No Normalcy – How The Pandemic Effectively Evolved Retail

2021-05-12 18:09:19 admin

It goes without saying that COVID-19 has caused a detrimental impact on all retail businesses worldwide. The daily routine of going out to shop, browsing along store aisles, and chatting up the checkout counter has been shelved.

For the clothing industry, this hit has been catastrophic.

As of March 24, 2020, over 47,000 well-known store names across the U.S. have had to temporarily close the doors of their brick-and-mortar storefronts.

For as many as 15,000 stores, this move could become permanent.

Businesses are scrambling to reach their clientele while stores remain closed to the public. Companies are forced to adopt new shopping standards as a means to ensure public safety, but some shoppers may be hesitant to ever again venture out into public stores.

This chaos has never been seen before in our lifetime, and the ramifications happening now will create aftershocks that will be felt for decades to come.

A solution is desperately needed.

Enter in e-commerce and curbside.

These options came to the rescue and can be viewed as the industry’s saving grace while COVID-19 persists.

Even more, they may be seen as the new wave of the future.

How Did it Come to This?

Starting in mid-March, the United States was rocked by the spreading of the COVID-19 pandemic.

Governors and state officials began authorizing stay-at-home orders, causing thousands of store-front businesses to temporarily close their doors to the public.

Because of this, the retail industry took a massive hit.

Many Americans were mandated to work from home and the allure of a new wardrobe took a back seat. People just weren’t making apparel purchases during a global crisis.

According to the New York Times, apparel stores saw a 50.5% loss in March sales compared to February, and retail overall dropped 8.7%, a devastating blow never before seen in its history.

Major and small businesses began laying off employees as doors were locked, leading to a massive loss in jobs rivaling the 2008 recession.

The thrill of clothes shopping ground sales to a halt for brick-and-mortar stores, adding to an already substantial dent in retail sales.

An E-commerce Overload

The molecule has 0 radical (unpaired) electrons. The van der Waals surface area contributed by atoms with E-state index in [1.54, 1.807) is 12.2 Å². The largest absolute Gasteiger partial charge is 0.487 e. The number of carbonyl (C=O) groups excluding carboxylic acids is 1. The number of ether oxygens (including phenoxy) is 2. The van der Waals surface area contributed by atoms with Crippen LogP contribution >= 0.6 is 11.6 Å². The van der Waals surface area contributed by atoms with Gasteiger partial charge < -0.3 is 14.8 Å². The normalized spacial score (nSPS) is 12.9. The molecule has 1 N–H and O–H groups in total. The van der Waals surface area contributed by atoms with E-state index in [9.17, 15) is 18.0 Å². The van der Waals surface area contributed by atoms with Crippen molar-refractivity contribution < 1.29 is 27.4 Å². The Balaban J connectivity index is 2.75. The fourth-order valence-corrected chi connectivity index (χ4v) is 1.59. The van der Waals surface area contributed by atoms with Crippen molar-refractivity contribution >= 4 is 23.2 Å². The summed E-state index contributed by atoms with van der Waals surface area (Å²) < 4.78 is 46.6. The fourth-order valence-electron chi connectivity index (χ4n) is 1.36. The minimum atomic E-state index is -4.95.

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With the opportunity of a physical shopping experience hindered, consumers stuck at home desired a way to still spend money and acquire goods.

E-commerce purchases became the quick solution to the problem.

Online ordering began climbing from mid-to-late March as pandemic stay-at-home regulations were put into place, skyrocketing to a 49% growth by April.

Warehouse giant Amazon, who regularly dominated the e-commerce competition, refocused their efforts and began prioritizing the shipments of essential goods, like medical supplies and household staples.

This move resulted in the slow of non-essential goods that customers still desired from them.

Retailers saw an opening to meet their customers’ needs and took it upon themselves to fulfill online orders.

However, as a result of the exponential rise in online purchases, retailers soon began to struggle.

Shipping delays began increasing up to 1.5 days longer than normal, partly due to an increase in numbers but also due to a limited number of warehouse workers and distancing guidelines, making it difficult for employees to work while maintaining six feet among themselves.

These delays were beginning to come at the cost of customer satisfaction as emails of order delays increased eight-fold.

John Landsman, a manager of research analytics stated, “[r]etailers badly want and need the business and appear willing to take orders and then apologize for not being able to deliver these orders within their normal service standards.”

Something had to change if this was going to work

The “Amazon Effect” completely redesigned the market when they began offering faster shipping and delivery to consumers. The luxury of placing an order while lounging in bed or on the couch and expecting that same order within 24-hours completely reconstructed customer expectations.

Shoppers were now looking for other retailers to follow that same system.

With demands for faster satisfaction, delays in shipping weren’t acceptable and retailers needed to meet these requests if they had any hope of retaining some of their pre-pandemic business.

A new source of omnichannel was necessary to meet these current escalations.